• West Virginia (population: 1,859,815) 62.3%
• Wyoming (population: 568,300) 68.6%
Hensarling’s invocation of Speaker John Boehner’s (R-OH) proposal is not only not an answer to O’Brien’s question-- as it doesn’t explain what’s wrong with the simple solution O’Brien poses-- but it’s also not anything close to balanced. While Boehner’s plan contains an array of draconian spending cuts, it doesn’t propose any actual increased revenue, relying instead on the same voodoo as the Romney tax plan.As if to answer Hensarling, one of the beneficiaries of the misguided GOP tax policy of forcing burdens onto the middle class while redistributing wealth upwards, FedEx chairman and CEO Fred Smith, a Republican, laughed at Hensarling's and Boehner's desperate assertions that tax hikes on the wealthy kind jobs. He called it the way more and more Americans are seeing it: mythology. Smith told CNN this week that "there's a lot of mythology in Washington, such as it's small business that creates all of the jobs in the United States and if you raise the rates on the top 2 percent, you'll kill jobs. The reality is the vast majority of jobs in the United States are produced by capital investment in equipment and software that's not done by small business. It's done by big business and the so-called 'gazelles,' the emerging companies like the new fracking oil and gas operations. It is capital investment and equipment and software that's the solution to our economic problems, not the marginal tax rates of individuals." Yesterday he was at a meeting of the Business Roundtable with President Obama.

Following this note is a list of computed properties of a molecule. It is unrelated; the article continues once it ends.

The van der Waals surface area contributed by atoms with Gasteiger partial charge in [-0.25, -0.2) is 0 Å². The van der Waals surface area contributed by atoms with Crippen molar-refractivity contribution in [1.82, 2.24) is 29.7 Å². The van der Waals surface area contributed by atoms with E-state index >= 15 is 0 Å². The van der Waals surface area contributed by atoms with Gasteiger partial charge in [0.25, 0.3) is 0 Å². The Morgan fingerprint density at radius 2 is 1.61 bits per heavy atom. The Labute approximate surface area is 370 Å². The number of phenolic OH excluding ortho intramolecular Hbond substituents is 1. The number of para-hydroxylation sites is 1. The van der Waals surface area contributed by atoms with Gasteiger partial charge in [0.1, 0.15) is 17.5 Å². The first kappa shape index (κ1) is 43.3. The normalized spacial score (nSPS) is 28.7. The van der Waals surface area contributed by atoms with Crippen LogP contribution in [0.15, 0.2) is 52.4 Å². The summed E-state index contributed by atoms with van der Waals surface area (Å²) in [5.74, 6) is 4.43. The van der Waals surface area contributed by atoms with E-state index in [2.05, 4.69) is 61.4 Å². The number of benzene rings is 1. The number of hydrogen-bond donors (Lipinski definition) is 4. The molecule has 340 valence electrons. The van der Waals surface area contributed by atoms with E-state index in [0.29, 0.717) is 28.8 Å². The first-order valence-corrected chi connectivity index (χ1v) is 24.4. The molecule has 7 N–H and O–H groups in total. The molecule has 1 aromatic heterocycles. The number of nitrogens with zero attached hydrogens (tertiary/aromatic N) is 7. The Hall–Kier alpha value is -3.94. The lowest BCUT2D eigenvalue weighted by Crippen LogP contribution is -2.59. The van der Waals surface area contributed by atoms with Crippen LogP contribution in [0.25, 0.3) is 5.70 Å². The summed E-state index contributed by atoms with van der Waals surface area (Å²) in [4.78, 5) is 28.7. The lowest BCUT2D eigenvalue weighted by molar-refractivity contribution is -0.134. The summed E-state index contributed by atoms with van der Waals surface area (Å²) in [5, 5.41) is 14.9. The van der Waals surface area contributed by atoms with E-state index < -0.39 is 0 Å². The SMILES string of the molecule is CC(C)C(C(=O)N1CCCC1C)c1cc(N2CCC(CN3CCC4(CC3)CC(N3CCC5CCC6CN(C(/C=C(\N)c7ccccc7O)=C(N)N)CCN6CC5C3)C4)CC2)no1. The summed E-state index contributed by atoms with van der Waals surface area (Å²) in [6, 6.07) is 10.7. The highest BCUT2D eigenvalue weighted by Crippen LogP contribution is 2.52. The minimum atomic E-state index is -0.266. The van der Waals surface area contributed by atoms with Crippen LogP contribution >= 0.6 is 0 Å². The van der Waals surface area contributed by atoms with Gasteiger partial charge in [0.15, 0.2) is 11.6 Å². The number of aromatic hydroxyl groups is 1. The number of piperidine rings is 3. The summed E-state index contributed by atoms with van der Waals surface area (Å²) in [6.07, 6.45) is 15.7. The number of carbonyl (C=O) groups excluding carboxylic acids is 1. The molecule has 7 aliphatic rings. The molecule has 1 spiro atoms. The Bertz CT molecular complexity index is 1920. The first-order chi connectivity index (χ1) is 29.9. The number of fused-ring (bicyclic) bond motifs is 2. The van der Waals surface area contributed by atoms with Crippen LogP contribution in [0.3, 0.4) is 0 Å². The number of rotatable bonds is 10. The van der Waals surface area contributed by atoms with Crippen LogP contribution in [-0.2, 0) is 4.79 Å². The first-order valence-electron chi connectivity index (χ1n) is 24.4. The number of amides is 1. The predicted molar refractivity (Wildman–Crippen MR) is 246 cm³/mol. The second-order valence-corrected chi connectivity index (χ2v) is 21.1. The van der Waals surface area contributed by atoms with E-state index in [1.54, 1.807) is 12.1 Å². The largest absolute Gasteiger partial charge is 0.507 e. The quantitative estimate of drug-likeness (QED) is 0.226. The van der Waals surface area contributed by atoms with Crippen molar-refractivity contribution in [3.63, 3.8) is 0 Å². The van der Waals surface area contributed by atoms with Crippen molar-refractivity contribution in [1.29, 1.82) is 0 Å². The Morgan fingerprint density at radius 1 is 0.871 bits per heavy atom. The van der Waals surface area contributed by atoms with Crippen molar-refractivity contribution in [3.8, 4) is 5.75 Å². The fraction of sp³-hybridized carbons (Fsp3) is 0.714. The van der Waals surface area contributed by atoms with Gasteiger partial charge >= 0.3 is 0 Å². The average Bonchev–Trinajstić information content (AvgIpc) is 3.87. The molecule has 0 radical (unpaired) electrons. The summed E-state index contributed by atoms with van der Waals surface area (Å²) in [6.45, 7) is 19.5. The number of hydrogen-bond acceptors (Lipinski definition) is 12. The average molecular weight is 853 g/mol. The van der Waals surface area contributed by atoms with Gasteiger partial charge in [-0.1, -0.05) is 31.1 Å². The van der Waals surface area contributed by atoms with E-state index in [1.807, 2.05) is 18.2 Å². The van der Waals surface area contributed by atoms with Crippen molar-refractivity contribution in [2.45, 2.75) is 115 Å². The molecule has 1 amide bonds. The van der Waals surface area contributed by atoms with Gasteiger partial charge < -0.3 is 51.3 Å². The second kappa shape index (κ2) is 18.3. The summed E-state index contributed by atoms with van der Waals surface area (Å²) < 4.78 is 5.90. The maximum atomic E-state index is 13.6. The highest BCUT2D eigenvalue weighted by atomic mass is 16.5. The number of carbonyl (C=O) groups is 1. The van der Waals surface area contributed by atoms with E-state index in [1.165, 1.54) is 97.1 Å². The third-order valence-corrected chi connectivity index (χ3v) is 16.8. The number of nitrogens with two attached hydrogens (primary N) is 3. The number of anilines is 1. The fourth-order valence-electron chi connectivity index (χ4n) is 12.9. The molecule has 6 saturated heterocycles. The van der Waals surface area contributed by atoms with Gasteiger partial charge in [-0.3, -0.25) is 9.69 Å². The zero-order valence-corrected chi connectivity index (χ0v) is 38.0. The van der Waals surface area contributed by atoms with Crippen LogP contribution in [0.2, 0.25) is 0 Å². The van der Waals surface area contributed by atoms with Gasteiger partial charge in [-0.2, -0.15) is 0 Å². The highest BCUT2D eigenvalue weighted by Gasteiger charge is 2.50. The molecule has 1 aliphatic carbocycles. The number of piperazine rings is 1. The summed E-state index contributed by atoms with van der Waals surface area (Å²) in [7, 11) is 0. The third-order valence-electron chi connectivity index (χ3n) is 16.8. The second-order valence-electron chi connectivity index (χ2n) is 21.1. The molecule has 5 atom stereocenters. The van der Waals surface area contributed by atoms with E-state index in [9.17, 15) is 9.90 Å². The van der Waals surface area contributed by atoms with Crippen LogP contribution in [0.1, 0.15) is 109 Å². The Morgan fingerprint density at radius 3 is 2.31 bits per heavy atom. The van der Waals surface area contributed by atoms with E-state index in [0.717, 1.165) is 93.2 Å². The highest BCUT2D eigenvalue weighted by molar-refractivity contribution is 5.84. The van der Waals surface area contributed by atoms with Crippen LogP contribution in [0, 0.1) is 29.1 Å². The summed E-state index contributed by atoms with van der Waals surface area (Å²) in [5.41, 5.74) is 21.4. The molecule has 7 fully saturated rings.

The Business Roundtable, a group of CEOs of major U.S. corporations with more than 16 million employees, has embarked on a campaign-- "It's Time to Act"-- to persuade Congress to resolve the year-end fiscal deadlines and avert automatic tax increases and huge spending cuts. Obama spoke at its quarterly meeting.Smith was an advisor to McCain's presidential bid in 2008 and over the last few years has personally donated over $150,000 to the National Republican Senatorial Committee, while his FedEx PAC spent $3,249,204 this year alone, most of it on Republicans. Ryan Grimm reports that Smith is by no means the only Republican high roller urging the GOP to just raise the taxes on the rich and get it over with.
The White House said before the meeting that the president would "make the case that our nation's businesses need the certainty that middle class families won't see their taxes go up at the end of the year.
"The President will highlight why it would hurt our economy and our nation's businesses if we do not find a solution to avoid another debt ceiling crisis, and will ask the business leaders for their help in supporting an approach that resolves the debt limit without drama or delay," the statement said.
The event was closed to the press but it would appear the president received a receptive audience. A pool report from a McClatchy Newspapers correspondent indicated the president's remarks were "plagued at times by audio difficulties," but that he told the executives that he was "struck" by the number of CEOs who have told him privately they were willing to pay slightly higher taxes.